On July 29, 2016, the U.S. Court of Appeals for the DC Circuit released a very long (156 pages) opinion essentially upholding every regulatory decision made by the EPA in three major Clean Air Act (CAA) rulemakings: the “Major Boilers Rule”; the “Area Boilers” rule; and the “Commercial/Industrial Solid Waste Incinerators” (CISWI) rule. The consolidated cases are United States Sugar Corporation v. EPA; American Forest & Paper Association, et al. v. EPA; and American Chemistry Council v. EPA. These new rules , according to the Court, “set emissions limits on certain combustion machinery known to release hazardous air pollutants (HAPs),” and each rule was promulgated on March 21, 2011.

In 1990, the CAA was substantially revised by the Congress, placing special emphasis on the need to regulate nearly 200 hazardous air pollutants that the Congress identified in the statute. The Court explains that industrial boilers are used for large scale industrial operations (i. e., manufacturing, mining, refining, etc.), commercial boilers are used by such facilities as shopping centers, laundromats, hotels and apartments, and institutional boilers are used by medical centers, prisons, churches and courthouses. All told, the scope and scale of these rules is very impressive: they will extensively govern the HAP emissions generated by 200,000 boilers at over 100,000 separate facilities. In addition, the third rule, the CISWI Rule, regulates HAP emissions generated by incinerators burning “solid waste” as that term is defined by the Resource Conservation and Recovery Act (RCRA).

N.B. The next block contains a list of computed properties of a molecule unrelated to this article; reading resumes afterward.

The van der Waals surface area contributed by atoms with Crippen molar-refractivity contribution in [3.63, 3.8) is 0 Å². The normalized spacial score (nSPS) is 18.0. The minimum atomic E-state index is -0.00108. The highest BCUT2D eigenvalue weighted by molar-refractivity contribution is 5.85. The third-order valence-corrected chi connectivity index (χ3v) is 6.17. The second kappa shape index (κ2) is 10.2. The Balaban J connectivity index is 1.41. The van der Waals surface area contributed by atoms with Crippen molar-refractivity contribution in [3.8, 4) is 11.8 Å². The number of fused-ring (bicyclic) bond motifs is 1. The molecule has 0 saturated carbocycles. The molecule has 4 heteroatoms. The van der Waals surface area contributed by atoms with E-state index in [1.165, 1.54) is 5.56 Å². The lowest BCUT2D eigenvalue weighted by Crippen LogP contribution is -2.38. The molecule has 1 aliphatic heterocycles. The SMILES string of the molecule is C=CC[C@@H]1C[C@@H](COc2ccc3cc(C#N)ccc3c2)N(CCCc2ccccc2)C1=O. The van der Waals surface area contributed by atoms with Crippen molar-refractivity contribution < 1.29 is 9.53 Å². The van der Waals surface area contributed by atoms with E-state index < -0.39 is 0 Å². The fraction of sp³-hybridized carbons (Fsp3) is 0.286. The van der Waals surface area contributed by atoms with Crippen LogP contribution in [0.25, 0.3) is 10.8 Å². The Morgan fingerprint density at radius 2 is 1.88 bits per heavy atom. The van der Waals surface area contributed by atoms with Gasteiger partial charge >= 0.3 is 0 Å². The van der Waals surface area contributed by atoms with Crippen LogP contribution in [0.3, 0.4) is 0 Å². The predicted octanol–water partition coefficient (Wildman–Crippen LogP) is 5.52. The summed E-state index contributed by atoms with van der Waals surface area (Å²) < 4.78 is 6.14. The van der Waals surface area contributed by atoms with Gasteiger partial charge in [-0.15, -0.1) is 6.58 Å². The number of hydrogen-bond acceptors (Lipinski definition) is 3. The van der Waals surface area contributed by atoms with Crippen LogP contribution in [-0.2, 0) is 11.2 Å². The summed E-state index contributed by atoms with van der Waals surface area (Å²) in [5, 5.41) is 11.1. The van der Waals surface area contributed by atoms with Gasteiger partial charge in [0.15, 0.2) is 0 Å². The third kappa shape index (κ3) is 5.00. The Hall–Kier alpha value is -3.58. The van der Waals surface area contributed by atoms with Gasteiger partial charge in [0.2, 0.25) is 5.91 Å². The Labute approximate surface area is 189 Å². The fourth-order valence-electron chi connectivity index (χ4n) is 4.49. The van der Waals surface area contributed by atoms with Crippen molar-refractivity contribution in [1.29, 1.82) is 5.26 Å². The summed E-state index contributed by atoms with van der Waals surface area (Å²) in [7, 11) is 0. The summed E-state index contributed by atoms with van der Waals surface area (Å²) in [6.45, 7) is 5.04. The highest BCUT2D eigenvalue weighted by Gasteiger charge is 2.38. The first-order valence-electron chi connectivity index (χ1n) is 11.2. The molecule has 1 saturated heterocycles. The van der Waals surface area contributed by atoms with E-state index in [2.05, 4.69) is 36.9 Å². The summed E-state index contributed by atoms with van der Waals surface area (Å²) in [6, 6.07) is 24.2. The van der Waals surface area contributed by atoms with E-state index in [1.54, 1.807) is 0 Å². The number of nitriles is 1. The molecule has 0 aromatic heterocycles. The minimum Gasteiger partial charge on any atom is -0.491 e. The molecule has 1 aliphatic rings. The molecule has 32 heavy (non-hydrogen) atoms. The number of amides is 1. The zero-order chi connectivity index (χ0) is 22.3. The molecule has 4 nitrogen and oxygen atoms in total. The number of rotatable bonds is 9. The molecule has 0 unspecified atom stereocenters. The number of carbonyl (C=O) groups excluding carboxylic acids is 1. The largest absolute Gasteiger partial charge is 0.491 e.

The significance of these rules is attested to by the fact that thirty separate challenges were filed in the DC Circuit by a large group of industry petitioners and a smaller group of environmental petitioners. The Court developed separate categories for the many challenges that were made to assist its review under the CAA, in particular, and the tenets of administrative law, in general. There were eight categories developed for the industry petitioners, and thirteen categories of challenges for the environmental petitioners. Somewhat surprisingly, the industry petitioners failed to prevail in any of their challenges, while the environmental petitioners were successful in only a few of their arguments. The Court vacated one of the new HAP standards, and remanded to the agency for further consideration a few other challenges.

Although each side made strong and well-documented arguments, the decision in this case again illustrates the enormous regulatory power the Congress has vested in the EPA by means of the CAA, and how small the chances are that any petitioner has that any challenge will be successful if EPA has abided by the procedural requirements of the Administrative Procedure Act. Moreover, the “Chevron deference” that the courts routinely extend to expert agencies struggling with complex and vexing issues of governance also limits any realistic opportunity to second guess important federal agencies like the EPA.